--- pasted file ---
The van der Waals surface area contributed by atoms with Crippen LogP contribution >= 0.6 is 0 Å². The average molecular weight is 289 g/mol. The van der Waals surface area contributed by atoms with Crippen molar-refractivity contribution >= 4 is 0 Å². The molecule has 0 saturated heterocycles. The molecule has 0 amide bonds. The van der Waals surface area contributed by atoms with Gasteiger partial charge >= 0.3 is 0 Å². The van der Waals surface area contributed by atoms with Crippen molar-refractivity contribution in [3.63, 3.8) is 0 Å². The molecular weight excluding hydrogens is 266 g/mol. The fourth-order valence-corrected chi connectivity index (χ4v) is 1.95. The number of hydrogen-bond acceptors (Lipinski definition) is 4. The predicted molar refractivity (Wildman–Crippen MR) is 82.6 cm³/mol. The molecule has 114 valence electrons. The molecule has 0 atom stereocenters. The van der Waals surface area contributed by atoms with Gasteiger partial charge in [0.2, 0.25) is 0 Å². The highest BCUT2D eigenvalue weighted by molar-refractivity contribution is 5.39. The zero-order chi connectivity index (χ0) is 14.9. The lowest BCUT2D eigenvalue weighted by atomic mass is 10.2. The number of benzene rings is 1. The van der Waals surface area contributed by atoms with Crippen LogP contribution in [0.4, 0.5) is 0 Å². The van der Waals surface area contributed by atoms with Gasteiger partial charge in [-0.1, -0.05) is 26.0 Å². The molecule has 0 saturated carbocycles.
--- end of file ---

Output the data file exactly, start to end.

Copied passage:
The van der Waals surface area contributed by atoms with Crippen LogP contribution >= 0.6 is 0 Å². The average molecular weight is 289 g/mol. The van der Waals surface area contributed by atoms with Crippen molar-refractivity contribution >= 4 is 0 Å². The molecule has 0 saturated heterocycles. The molecule has 0 amide bonds. The van der Waals surface area contributed by atoms with Gasteiger partial charge >= 0.3 is 0 Å². The van der Waals surface area contributed by atoms with Crippen molar-refractivity contribution in [3.63, 3.8) is 0 Å². The molecular weight excluding hydrogens is 266 g/mol. The fourth-order valence-corrected chi connectivity index (χ4v) is 1.95. The number of hydrogen-bond acceptors (Lipinski definition) is 4. The predicted molar refractivity (Wildman–Crippen MR) is 82.6 cm³/mol. The molecule has 114 valence electrons. The molecule has 0 atom stereocenters. The van der Waals surface area contributed by atoms with Gasteiger partial charge in [0.2, 0.25) is 0 Å². The highest BCUT2D eigenvalue weighted by molar-refractivity contribution is 5.39. The zero-order chi connectivity index (χ0) is 14.9. The lowest BCUT2D eigenvalue weighted by atomic mass is 10.2. The number of benzene rings is 1. The van der Waals surface area contributed by atoms with Crippen LogP contribution in [0.4, 0.5) is 0 Å². The van der Waals surface area contributed by atoms with Gasteiger partial charge in [-0.1, -0.05) is 26.0 Å². The molecule has 0 saturated carbocycles.